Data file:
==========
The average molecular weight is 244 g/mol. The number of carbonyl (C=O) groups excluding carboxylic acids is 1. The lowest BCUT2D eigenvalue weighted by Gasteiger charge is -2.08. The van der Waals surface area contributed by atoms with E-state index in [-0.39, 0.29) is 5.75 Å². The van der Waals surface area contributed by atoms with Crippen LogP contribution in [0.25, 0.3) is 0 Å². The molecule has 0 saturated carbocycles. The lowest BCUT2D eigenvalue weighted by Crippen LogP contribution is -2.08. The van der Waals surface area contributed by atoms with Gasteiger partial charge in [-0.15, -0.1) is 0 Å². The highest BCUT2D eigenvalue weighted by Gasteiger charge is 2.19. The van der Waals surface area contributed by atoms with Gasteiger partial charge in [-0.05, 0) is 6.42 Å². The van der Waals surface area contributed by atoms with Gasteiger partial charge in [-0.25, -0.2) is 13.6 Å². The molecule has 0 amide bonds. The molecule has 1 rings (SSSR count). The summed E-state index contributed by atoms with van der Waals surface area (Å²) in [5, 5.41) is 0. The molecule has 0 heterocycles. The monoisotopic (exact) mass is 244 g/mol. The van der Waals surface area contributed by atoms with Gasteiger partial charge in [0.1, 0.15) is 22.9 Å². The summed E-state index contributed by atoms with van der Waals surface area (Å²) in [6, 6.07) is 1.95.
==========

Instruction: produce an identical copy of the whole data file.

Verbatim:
The average molecular weight is 244 g/mol. The number of carbonyl (C=O) groups excluding carboxylic acids is 1. The lowest BCUT2D eigenvalue weighted by Gasteiger charge is -2.08. The van der Waals surface area contributed by atoms with E-state index in [-0.39, 0.29) is 5.75 Å². The van der Waals surface area contributed by atoms with Crippen LogP contribution in [0.25, 0.3) is 0 Å². The molecule has 0 saturated carbocycles. The lowest BCUT2D eigenvalue weighted by Crippen LogP contribution is -2.08. The van der Waals surface area contributed by atoms with Gasteiger partial charge in [-0.15, -0.1) is 0 Å². The highest BCUT2D eigenvalue weighted by Gasteiger charge is 2.19. The van der Waals surface area contributed by atoms with Gasteiger partial charge in [-0.05, 0) is 6.42 Å². The van der Waals surface area contributed by atoms with Gasteiger partial charge in [-0.25, -0.2) is 13.6 Å². The molecule has 0 amide bonds. The molecule has 1 rings (SSSR count). The summed E-state index contributed by atoms with van der Waals surface area (Å²) in [5, 5.41) is 0. The molecule has 0 heterocycles. The monoisotopic (exact) mass is 244 g/mol. The van der Waals surface area contributed by atoms with Gasteiger partial charge in [0.1, 0.15) is 22.9 Å². The summed E-state index contributed by atoms with van der Waals surface area (Å²) in [6, 6.07) is 1.95.